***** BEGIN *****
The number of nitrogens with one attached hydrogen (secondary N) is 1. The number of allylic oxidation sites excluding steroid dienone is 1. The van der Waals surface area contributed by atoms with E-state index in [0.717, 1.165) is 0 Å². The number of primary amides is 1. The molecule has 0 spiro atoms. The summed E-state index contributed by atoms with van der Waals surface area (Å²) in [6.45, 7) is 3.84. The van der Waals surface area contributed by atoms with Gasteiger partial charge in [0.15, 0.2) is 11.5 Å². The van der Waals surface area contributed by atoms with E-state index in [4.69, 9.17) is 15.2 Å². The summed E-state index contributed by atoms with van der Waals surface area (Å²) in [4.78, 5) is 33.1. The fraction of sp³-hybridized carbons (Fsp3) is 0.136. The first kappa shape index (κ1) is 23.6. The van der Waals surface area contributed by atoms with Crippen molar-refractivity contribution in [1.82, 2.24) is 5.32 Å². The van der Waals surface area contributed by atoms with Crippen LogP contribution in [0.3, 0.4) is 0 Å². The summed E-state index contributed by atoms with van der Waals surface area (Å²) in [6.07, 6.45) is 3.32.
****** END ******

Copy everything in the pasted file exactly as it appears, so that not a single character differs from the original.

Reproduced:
The number of nitrogens with one attached hydrogen (secondary N) is 1. The number of allylic oxidation sites excluding steroid dienone is 1. The van der Waals surface area contributed by atoms with E-state index in [0.717, 1.165) is 0 Å². The number of primary amides is 1. The molecule has 0 spiro atoms. The summed E-state index contributed by atoms with van der Waals surface area (Å²) in [6.45, 7) is 3.84. The van der Waals surface area contributed by atoms with Gasteiger partial charge in [0.15, 0.2) is 11.5 Å². The van der Waals surface area contributed by atoms with E-state index in [4.69, 9.17) is 15.2 Å². The summed E-state index contributed by atoms with van der Waals surface area (Å²) in [4.78, 5) is 33.1. The fraction of sp³-hybridized carbons (Fsp3) is 0.136. The first kappa shape index (κ1) is 23.6. The van der Waals surface area contributed by atoms with Crippen molar-refractivity contribution in [1.82, 2.24) is 5.32 Å². The van der Waals surface area contributed by atoms with Crippen LogP contribution in [0.3, 0.4) is 0 Å². The summed E-state index contributed by atoms with van der Waals surface area (Å²) in [6.07, 6.45) is 3.32.